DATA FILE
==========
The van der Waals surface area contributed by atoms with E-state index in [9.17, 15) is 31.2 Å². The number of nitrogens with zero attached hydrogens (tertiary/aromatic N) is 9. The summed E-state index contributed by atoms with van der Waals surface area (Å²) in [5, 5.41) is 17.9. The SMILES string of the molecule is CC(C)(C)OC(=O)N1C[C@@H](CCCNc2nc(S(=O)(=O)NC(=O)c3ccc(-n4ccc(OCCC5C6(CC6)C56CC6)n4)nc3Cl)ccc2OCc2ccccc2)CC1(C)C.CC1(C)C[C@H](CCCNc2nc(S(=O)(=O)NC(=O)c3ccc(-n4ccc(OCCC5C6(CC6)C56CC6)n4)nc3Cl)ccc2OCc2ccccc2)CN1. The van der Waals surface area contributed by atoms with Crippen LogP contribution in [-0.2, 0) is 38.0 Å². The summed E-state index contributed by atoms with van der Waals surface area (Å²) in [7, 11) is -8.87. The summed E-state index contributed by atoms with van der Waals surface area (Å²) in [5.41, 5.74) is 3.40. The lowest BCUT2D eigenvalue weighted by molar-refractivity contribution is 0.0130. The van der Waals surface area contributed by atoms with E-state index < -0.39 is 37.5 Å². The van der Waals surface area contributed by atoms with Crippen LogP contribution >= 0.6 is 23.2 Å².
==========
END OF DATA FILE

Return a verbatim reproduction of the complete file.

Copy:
The van der Waals surface area contributed by atoms with E-state index in [9.17, 15) is 31.2 Å². The number of nitrogens with zero attached hydrogens (tertiary/aromatic N) is 9. The summed E-state index contributed by atoms with van der Waals surface area (Å²) in [5, 5.41) is 17.9. The SMILES string of the molecule is CC(C)(C)OC(=O)N1C[C@@H](CCCNc2nc(S(=O)(=O)NC(=O)c3ccc(-n4ccc(OCCC5C6(CC6)C56CC6)n4)nc3Cl)ccc2OCc2ccccc2)CC1(C)C.CC1(C)C[C@H](CCCNc2nc(S(=O)(=O)NC(=O)c3ccc(-n4ccc(OCCC5C6(CC6)C56CC6)n4)nc3Cl)ccc2OCc2ccccc2)CN1. The van der Waals surface area contributed by atoms with Crippen LogP contribution in [-0.2, 0) is 38.0 Å². The summed E-state index contributed by atoms with van der Waals surface area (Å²) in [7, 11) is -8.87. The summed E-state index contributed by atoms with van der Waals surface area (Å²) in [5.41, 5.74) is 3.40. The lowest BCUT2D eigenvalue weighted by molar-refractivity contribution is 0.0130. The van der Waals surface area contributed by atoms with E-state index < -0.39 is 37.5 Å². The van der Waals surface area contributed by atoms with Crippen LogP contribution >= 0.6 is 23.2 Å².